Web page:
A Mindset Shift is the First Step toward Making Your City Safe for People to Ride Bikes and Walk

May is National Bike Month, which puts a focus on a healthy, fun activity that people can enjoy from their earliest days through their golden years. There are bikes for just about all populations: strider bikes and bikes with training wheels for younger kids; cruisers, road bikes, mountain bikes and e-bikes for older kids and adults.

Bikes can be ridden for recreation, fitness or as a primary mode of transportation — all three in my case. Most importantly, riding a bicycle is fun.

Nick Jezierny is the Communications Specialist at the Blue Cross of Idaho Foundation for Health.

I am fortunate that I live in a place where I feel safe to ride. My home in Garden City, Idaho, has easy access to a non-motorized greenbelt as well as other streets with dedicated lanes for cyclists. These streets and pathways connect me to important places — work, shopping, restaurants, parks, etc. I truly can ride a bike to and from where I live, work, shop and play.

Bike lanes that are clearly marked allow roads to be used safely by both automobiles and bikes.

Unfortunately, not all communities are bike- or pedestrian-friendly. Many communities require people to use an automobile to get to important places like school, work, church, shopping, etc. Most cities in Idaho aren’t connected to public transportation, so people without cars or driver’s licenses are at a disadvantage.

There is a more serious side effect: communities that aren’t pedestrian friendly tend to be less healthy because people aren’t walking or biking to nearby destinations. Lack of exercise, and limited access to healthy foods or healthcare, are drivers of many chronic health conditions.

I’m proud that my employer, the Blue Cross of Idaho Foundation for Health, is dedicated to addressing root causes to health issues. One way we do that is offer communities training, support and programs that focus on improving health through partnerships, policies, programs and projects.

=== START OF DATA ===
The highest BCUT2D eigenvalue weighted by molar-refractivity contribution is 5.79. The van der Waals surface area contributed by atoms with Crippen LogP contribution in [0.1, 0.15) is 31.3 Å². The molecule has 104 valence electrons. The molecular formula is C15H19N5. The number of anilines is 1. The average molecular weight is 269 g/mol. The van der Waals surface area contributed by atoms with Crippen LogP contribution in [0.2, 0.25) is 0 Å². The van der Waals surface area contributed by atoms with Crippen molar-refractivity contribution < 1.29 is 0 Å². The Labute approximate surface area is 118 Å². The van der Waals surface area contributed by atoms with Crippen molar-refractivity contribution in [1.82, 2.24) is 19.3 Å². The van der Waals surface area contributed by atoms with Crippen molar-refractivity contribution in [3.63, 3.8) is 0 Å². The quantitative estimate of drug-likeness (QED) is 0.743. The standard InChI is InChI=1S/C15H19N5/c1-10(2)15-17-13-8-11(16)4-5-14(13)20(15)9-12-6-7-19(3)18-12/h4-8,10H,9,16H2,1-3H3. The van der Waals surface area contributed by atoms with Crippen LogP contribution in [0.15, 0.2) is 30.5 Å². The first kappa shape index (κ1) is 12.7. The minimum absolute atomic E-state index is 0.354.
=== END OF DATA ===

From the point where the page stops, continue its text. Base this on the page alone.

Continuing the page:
The Foundation has supported community bike and pedestrian plans, which are important steps to improve the built environments of cities to make them safer to walk and ride.

Orofino and Twin Falls were 2019 recipients of Community Transformation Grants from the Blue Cross of Idaho Foundation for Health. These multiyear grants provide funding and support for programs, projects and policies that encourage youth to be physically active and improved access to healthy foods.

Another benefit of riding a bike to destinations: it’s much easier to find parking.

It’s fitting that during National Bike Month each city is working to enhance existing bike facilities. Twin Falls will use some grant funding to contribute to an exciting, growing bike project in Auger Park. Meanwhile, a pump track recently opened in Orofino and the city is equipping it with a bike repair station that includes a pump and tools to assist cyclists. Orofino also is contributing grant funds for a Safe Routes to School Program, which helps educate kids to walk and ride to school safely.

Building bike- and pedestrian-friendly communities may seem like a daunting task, and it is if a community tries to do it all at once. If a community starts with the mindset that it wants to be healthy and encourages more people to safely walk and bike because it’s safe, it’s a good first step. And what better time to start than National Bike Month.

Businesses that can be accessed with a bicycle tend to attract a steady stream of patrons who enjoy riding to where they live, work, learn and play.